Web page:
Electrical System tools
Boat Electrical System
Electrical System Tools
Few problems on board a boat are more vexing than electrical difficulties.
Engines that fail to start, electronics that we depend on for navigation that do not function properly or lights that wonít work when we need them can be mere inconveniences. But they can also endanger the safety of the boat and its crew if they affect critical circuits at inopportune moments.
The good news is that electrical system faults are among the easiest of all onboard problems to solve, but only if the proper tools are on hand to diagnose the fault and make a repair. Without the proper tools and parts, making electrical repairs can be impossible.
Here's a selection of electrical system tools that should be onboard every boat:
- A hydrometer tests the specific gravity of wet-cell batteries to assess their state of charge. If your boat has AGM or gell-cell batteries, you can omit the hydrometer and the water to fill the cells.
- Distilled water must be readily available to top up wet cells. Donít forget a funnel, turkey baster or other method of putting the water into the battery.
- A multimeter is the main testing tool for electrical circuits. If buying a new one, spend a few extra dollars to get one with a digital readout. A good mutimeter has the capability of reading voltage, ohms of resistance for use in tracing continuity and amps in small circuits. It should be able to read a minimum of 240 volts for working on shorepower or generator circuits.
- A polarity tester for 120-volt circuits protects your boat from damage at a marina with improper shorepower connections. If your boat doesnít have a polarity tester built into the electrical panel, a portable one is highly recommended. For rewiring projects on 120-volt circuits, a portable polarity tester is a necessity.
-Wire should be carried in sizes from 18 gauge to the largest battery cable on board. Should a wire or cable fail out on the water, you will have some way to bypass the bad section. Marine-grade tinned stranded-copper wire can be bought in most marine stores on small rolls that are ideal for this purpose.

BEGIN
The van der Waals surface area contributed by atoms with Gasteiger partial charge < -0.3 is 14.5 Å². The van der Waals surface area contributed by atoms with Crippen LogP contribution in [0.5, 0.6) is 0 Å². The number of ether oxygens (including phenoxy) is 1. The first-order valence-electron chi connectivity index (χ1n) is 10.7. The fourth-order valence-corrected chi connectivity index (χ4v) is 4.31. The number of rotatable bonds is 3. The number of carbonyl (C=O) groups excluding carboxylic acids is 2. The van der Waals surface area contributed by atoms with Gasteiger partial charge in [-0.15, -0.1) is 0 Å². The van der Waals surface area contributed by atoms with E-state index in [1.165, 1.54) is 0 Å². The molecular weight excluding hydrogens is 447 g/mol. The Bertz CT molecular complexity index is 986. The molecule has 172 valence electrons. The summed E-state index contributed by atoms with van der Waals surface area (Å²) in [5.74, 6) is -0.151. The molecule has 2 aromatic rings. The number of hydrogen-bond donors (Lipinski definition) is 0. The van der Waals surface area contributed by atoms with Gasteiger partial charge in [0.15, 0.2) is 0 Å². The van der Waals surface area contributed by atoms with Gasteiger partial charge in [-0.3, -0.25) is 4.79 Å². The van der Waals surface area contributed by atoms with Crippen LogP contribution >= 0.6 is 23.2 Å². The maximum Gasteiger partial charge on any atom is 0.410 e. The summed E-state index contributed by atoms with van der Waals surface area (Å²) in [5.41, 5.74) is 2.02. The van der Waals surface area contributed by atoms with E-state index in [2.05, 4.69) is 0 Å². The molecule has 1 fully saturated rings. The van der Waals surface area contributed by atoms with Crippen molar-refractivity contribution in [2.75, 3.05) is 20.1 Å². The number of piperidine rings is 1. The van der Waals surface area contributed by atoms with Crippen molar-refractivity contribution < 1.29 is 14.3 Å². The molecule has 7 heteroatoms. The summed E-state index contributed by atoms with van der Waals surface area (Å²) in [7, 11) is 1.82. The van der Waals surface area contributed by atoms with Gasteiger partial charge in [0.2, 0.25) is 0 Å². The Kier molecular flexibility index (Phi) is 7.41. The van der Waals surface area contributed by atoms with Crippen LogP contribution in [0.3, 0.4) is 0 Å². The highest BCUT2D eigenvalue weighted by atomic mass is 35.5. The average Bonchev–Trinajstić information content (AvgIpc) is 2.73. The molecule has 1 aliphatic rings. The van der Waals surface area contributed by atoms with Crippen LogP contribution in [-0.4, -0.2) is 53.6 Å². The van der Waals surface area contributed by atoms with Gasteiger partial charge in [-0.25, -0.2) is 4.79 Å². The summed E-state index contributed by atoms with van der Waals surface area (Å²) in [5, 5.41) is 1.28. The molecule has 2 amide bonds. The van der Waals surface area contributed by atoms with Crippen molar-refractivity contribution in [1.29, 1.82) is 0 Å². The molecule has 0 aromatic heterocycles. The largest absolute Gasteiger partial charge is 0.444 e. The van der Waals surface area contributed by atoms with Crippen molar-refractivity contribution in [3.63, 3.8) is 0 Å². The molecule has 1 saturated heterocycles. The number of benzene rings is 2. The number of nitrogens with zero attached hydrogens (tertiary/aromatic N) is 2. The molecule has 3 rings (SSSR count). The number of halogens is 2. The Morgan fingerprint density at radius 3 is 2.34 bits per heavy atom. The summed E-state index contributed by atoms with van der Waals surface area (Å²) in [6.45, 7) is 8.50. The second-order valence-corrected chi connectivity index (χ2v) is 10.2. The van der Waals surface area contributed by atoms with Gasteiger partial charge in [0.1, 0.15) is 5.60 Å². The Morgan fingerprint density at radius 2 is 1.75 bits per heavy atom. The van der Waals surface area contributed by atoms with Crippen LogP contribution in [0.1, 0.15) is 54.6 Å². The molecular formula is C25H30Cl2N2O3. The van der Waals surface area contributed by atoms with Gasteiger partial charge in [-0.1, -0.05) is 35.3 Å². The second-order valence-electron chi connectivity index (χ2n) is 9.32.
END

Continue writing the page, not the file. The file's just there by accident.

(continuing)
The Tinned Copper Wire, (0.8mm≤)- 18 AWG (0.8mm≤)
-Wire terminals are widely available in boxes of assorted sizes and types. Make sure your kit includes a good supply of butt and ring connectors in the three common sizes (yellow is for 10 and 12 gauge wire, blue for 14 and 16 gauge and red for 18 and 20 gauge). The ring terminals should have a good selection of stud sizes as well as wire gauge. Cable ends for size 8 wire and up to the size of the battery cables should also be on hand.
- Wire cutters capable of parting the largest wire with a good clean end must be in the tool box.
- Wire strippers with specific stripping sizes up to 10-gauge wire can remove wire covers quickly and cleanly without damaging the wire. For larger cables, a box-cutting knife with a retractable blade can be used if care is taken not to cut too deeply. Below you can see the Automatic Wire Stripper by Ancor.
- Wire crimps for installing terminals onto the wire ends are a necessity. For wire sizes of 8 gauge up to size 00 (double aught), a hand-sized Nicopress tool (nicopress.com) - also operated with a wrench works well.
- Combination cutter/stripper/crimper tools that perform all three of the functions above on up to 10-gauge wire are widely available, but many of them are inexpensive and poorly made, be sure that your tool will last for years and perform properly when it is needed.
- Spare parts carried on board should include light bulbs, fuses, switches and circuit breakers for common circuits. Concentrate on the circuits you rely on the most such as the bulbs for the running lights, the fuse for the GPS circuit and the circuit breaker size for the VHF radio. The loss of many other circuits will be a mere inconvenience until you can return to the dock and make repairs. Many circuits use the same size fuse or circuit breaker and you should carry multiple replacements of those sizes.
- Basic hand tools for disassembling and re-assembling the mechanical components of the electrical system should include an assortment of screwdrivers, pliers, wrenches, and a nutdriver set.
- Electrical tape should be used to protect all wire terminals from water and corrosion. By far the best is self-amalgamating tape which forms a tough, impervious layer of rubber over terminal joints. Alternatives are heat-shrink tubing and the tools to apply it properly, and a liquid sealant that will form a tough shield around wire joints.
- Pack all the supplies in a waterproof plastic box or tacklebox and stow it on board. Whenever a piece is used, donít forget to replace it at the next opportunity.
- Your kit will require almost no maintenance. Replace the batteries in the multimeter occasionally so that it will work when it is needed and to prevent battery damage to the instrument. Enter this item in your maintenance log to remind yourself. Otherwise, open the box occasionally to check for spillage and wipe the tools down with a light coating of oil to protect them against corrosion.
With the parts and tools outlined above, you will be able to find and fix any electrical problem on board short of a complete system failure.